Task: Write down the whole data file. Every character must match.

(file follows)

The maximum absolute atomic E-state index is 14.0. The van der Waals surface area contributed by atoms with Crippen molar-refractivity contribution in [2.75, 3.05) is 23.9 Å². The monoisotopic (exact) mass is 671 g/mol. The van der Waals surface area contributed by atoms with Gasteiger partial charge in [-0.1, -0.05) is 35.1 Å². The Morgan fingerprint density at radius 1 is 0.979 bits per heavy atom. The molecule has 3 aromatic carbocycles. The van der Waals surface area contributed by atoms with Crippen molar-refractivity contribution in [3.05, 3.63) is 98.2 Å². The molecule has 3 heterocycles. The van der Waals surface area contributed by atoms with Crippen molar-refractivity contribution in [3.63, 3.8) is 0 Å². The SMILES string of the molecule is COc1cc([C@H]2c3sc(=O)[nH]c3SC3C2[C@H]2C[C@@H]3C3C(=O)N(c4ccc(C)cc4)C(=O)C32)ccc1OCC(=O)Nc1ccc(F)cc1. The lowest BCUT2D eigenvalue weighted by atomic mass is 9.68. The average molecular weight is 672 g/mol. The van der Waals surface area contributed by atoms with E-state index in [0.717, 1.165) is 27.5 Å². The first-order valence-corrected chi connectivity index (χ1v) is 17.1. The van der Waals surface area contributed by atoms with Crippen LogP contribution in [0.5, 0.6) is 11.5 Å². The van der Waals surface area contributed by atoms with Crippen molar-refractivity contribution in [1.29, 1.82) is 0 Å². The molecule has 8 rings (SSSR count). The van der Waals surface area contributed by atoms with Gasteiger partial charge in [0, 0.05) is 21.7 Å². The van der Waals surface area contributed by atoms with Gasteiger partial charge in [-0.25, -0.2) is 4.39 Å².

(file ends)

The maximum absolute atomic E-state index is 14.0. The van der Waals surface area contributed by atoms with Crippen molar-refractivity contribution in [2.75, 3.05) is 23.9 Å². The monoisotopic (exact) mass is 671 g/mol. The van der Waals surface area contributed by atoms with Gasteiger partial charge in [-0.1, -0.05) is 35.1 Å². The Morgan fingerprint density at radius 1 is 0.979 bits per heavy atom. The molecule has 3 aromatic carbocycles. The van der Waals surface area contributed by atoms with Crippen molar-refractivity contribution in [3.05, 3.63) is 98.2 Å². The molecule has 3 heterocycles. The van der Waals surface area contributed by atoms with Crippen molar-refractivity contribution in [3.63, 3.8) is 0 Å². The SMILES string of the molecule is COc1cc([C@H]2c3sc(=O)[nH]c3SC3C2[C@H]2C[C@@H]3C3C(=O)N(c4ccc(C)cc4)C(=O)C32)ccc1OCC(=O)Nc1ccc(F)cc1. The lowest BCUT2D eigenvalue weighted by atomic mass is 9.68. The average molecular weight is 672 g/mol. The van der Waals surface area contributed by atoms with E-state index in [0.717, 1.165) is 27.5 Å². The first-order valence-corrected chi connectivity index (χ1v) is 17.1. The van der Waals surface area contributed by atoms with Crippen LogP contribution in [0.5, 0.6) is 11.5 Å². The van der Waals surface area contributed by atoms with Crippen molar-refractivity contribution in [1.29, 1.82) is 0 Å². The molecule has 8 rings (SSSR count). The van der Waals surface area contributed by atoms with Gasteiger partial charge in [0, 0.05) is 21.7 Å². The van der Waals surface area contributed by atoms with Gasteiger partial charge in [-0.25, -0.2) is 4.39 Å².